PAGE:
There are many at-risk groups for contracting STIs, including men who have sex with men, female sex workers, children born to women with STIs, and intravenous drug users. An interesting connection to be made exists for women who experience intimate partner violence (IPV). IPV can include physical or sexual violence, stalking, and psychological control over one’s spouse or dating partner (Centers for Disease Control, 2019). Women are already disproportionately affected by STIs, and these rates are greatest in women who also have reported cases of IPV. One answer for this is that women who have experienced IPV are more likely to have high-risk partners (Miller, 1999). Abusive partners may express coercive behaviors both within and outside of the relationship (Miller, 1999). Additionally, people experiencing IPV can suffer psychological trauma leading them to have impaired decision-making skills and experience increased risk-taking behavior (Miller, 1999).
As of 2018, the World Health Organization has been utilizing the Joint United Nations Programme on HIV/AIDS (UNAIDS) Global AIDS Monitoring system to quantify cases of STIs at the country level and the Gonococcal Antimicrobial Surveillance Programme (GASP) to follow antimicrobial resistance for the treatable STI, gonorrhea (Wi et al., 2017). For GASP to have continued success, international collaboration must be strengthened to develop advanced screening procedures and novel antibiotic treatments. By continually improving both monitoring systems, there may be hope for new vaccines for STIs we are still not protected from. Since antimicrobial resistance is not evolving at the same time across all countries, sharing data and laboratory methods for new pharmaceutical development is imperative to control the spread of STIs in sub-Saharan Africa (Wi et al., 2017).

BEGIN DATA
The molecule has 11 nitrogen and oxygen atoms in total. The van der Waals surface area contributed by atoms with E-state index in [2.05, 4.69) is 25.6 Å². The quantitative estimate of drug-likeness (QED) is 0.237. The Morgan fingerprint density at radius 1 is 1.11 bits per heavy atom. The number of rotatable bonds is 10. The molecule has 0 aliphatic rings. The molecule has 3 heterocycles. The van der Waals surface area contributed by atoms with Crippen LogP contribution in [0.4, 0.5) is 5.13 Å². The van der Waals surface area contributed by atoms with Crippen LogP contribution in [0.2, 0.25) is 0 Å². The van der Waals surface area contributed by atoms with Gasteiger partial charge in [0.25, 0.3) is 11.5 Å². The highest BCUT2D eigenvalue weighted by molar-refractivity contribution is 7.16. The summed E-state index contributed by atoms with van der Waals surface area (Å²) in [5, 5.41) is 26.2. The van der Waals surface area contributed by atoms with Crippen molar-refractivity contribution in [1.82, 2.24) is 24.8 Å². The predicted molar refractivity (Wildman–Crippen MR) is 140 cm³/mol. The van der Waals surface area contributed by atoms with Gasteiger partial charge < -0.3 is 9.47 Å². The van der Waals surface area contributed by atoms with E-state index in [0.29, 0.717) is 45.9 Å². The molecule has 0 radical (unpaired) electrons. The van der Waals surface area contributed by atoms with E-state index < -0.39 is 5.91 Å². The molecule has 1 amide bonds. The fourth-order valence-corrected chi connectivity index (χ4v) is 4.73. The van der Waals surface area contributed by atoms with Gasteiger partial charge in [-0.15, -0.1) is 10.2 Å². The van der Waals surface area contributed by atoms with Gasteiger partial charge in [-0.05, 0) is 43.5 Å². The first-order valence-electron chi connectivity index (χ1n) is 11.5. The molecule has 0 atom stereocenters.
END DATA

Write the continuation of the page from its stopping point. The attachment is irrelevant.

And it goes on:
Aral, S.O., Over, M., Manhart, L., Holmes, K.K. (2006). Sexually Transmitted Infections. In Jamison, D.T., Breman, J.G., Measham, A.R, Alleyne, G., Claeson, M., Evans, D.B., Jha, P., Mills, A., Musgrove, P. (Eds), Disease Control Priorities in Developing Countries, second edition. 311–30. Washington (DC): World Bank and Oxford University Press.
Center for Disease Control [CDC]. (2019). Preventing Intimate Partner Violence. Retrieved May 27, 2019, from https://www.cdc.gov/violenceprevention/intimatepartnerviolence/fastfact.html
Chesson, H.W., Mayaud, P., & Aral, S.O. (2017). Sexually Transmitted Infections: Impact and Cost-Effectiveness of Prevention. In Holmes, K.K., Bertozzi, S., Bloom, B.R., & Jha, P. (Eds.), Major Infectious Diseases, third edition. Washington (DC): The International Bank for Reconstruction and Development and The World Bank.
Mayaud, P., Mabey, D. (2004). Approaches to the Control of Sexually Transmitted Infections in Developing Countries: Old Problems and Modern Challenges. Sexually Transmitted Infections, 80(3), 174–182. doi: 10.1136/sti.2002.004101